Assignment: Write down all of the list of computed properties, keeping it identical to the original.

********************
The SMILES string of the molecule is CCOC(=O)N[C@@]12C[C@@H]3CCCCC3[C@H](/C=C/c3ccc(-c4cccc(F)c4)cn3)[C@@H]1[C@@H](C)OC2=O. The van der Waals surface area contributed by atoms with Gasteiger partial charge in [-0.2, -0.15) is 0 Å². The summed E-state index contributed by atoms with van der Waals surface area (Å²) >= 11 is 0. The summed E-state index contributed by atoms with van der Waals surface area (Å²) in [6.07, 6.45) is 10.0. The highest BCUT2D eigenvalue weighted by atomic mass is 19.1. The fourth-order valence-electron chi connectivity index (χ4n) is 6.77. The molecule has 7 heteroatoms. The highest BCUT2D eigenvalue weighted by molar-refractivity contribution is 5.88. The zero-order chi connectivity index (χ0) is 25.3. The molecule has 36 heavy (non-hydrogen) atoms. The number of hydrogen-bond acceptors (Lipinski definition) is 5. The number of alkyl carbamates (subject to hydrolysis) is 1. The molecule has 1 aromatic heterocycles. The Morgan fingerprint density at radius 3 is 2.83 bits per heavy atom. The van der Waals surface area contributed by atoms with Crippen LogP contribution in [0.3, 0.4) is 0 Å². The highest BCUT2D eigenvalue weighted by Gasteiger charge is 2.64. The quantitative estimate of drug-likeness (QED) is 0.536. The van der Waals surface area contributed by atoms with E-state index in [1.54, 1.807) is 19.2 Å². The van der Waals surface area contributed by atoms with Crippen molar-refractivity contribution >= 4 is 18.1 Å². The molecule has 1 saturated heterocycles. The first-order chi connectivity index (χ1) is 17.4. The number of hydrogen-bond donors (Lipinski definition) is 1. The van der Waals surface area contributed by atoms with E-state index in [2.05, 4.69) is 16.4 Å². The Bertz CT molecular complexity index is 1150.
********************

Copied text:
The SMILES string of the molecule is CCOC(=O)N[C@@]12C[C@@H]3CCCCC3[C@H](/C=C/c3ccc(-c4cccc(F)c4)cn3)[C@@H]1[C@@H](C)OC2=O. The van der Waals surface area contributed by atoms with Gasteiger partial charge in [-0.2, -0.15) is 0 Å². The summed E-state index contributed by atoms with van der Waals surface area (Å²) >= 11 is 0. The summed E-state index contributed by atoms with van der Waals surface area (Å²) in [6.07, 6.45) is 10.0. The highest BCUT2D eigenvalue weighted by atomic mass is 19.1. The fourth-order valence-electron chi connectivity index (χ4n) is 6.77. The molecule has 7 heteroatoms. The highest BCUT2D eigenvalue weighted by molar-refractivity contribution is 5.88. The zero-order chi connectivity index (χ0) is 25.3. The molecule has 36 heavy (non-hydrogen) atoms. The number of hydrogen-bond acceptors (Lipinski definition) is 5. The number of alkyl carbamates (subject to hydrolysis) is 1. The molecule has 1 aromatic heterocycles. The Morgan fingerprint density at radius 3 is 2.83 bits per heavy atom. The van der Waals surface area contributed by atoms with Crippen LogP contribution in [0.3, 0.4) is 0 Å². The highest BCUT2D eigenvalue weighted by Gasteiger charge is 2.64. The quantitative estimate of drug-likeness (QED) is 0.536. The van der Waals surface area contributed by atoms with E-state index in [1.54, 1.807) is 19.2 Å². The van der Waals surface area contributed by atoms with Crippen molar-refractivity contribution >= 4 is 18.1 Å². The molecule has 1 saturated heterocycles. The first-order chi connectivity index (χ1) is 17.4. The number of hydrogen-bond donors (Lipinski definition) is 1. The van der Waals surface area contributed by atoms with E-state index in [2.05, 4.69) is 16.4 Å². The Bertz CT molecular complexity index is 1150.